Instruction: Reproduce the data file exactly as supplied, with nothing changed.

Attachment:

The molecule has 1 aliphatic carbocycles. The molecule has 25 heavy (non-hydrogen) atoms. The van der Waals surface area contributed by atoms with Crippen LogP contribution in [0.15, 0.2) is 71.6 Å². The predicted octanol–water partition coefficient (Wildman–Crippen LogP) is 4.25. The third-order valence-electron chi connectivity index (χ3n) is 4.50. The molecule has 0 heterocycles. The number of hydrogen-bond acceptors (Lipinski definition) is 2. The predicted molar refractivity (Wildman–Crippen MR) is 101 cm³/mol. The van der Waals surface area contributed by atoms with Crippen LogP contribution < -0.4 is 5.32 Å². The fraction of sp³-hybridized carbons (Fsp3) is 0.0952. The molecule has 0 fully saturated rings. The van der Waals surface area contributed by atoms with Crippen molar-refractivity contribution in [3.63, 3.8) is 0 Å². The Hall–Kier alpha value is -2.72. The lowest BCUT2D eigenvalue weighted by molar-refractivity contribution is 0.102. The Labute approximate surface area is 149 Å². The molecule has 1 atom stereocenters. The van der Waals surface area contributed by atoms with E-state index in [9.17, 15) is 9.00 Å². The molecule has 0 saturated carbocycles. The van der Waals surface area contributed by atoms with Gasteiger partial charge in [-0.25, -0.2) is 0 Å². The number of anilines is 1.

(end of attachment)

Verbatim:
The molecule has 1 aliphatic carbocycles. The molecule has 25 heavy (non-hydrogen) atoms. The van der Waals surface area contributed by atoms with Crippen LogP contribution in [0.15, 0.2) is 71.6 Å². The predicted octanol–water partition coefficient (Wildman–Crippen LogP) is 4.25. The third-order valence-electron chi connectivity index (χ3n) is 4.50. The molecule has 0 heterocycles. The number of hydrogen-bond acceptors (Lipinski definition) is 2. The predicted molar refractivity (Wildman–Crippen MR) is 101 cm³/mol. The van der Waals surface area contributed by atoms with Crippen LogP contribution < -0.4 is 5.32 Å². The fraction of sp³-hybridized carbons (Fsp3) is 0.0952. The molecule has 0 fully saturated rings. The van der Waals surface area contributed by atoms with Crippen molar-refractivity contribution in [3.63, 3.8) is 0 Å². The Hall–Kier alpha value is -2.72. The lowest BCUT2D eigenvalue weighted by molar-refractivity contribution is 0.102. The Labute approximate surface area is 149 Å². The molecule has 1 atom stereocenters. The van der Waals surface area contributed by atoms with E-state index in [9.17, 15) is 9.00 Å². The molecule has 0 saturated carbocycles. The van der Waals surface area contributed by atoms with Gasteiger partial charge in [-0.25, -0.2) is 0 Å². The number of anilines is 1.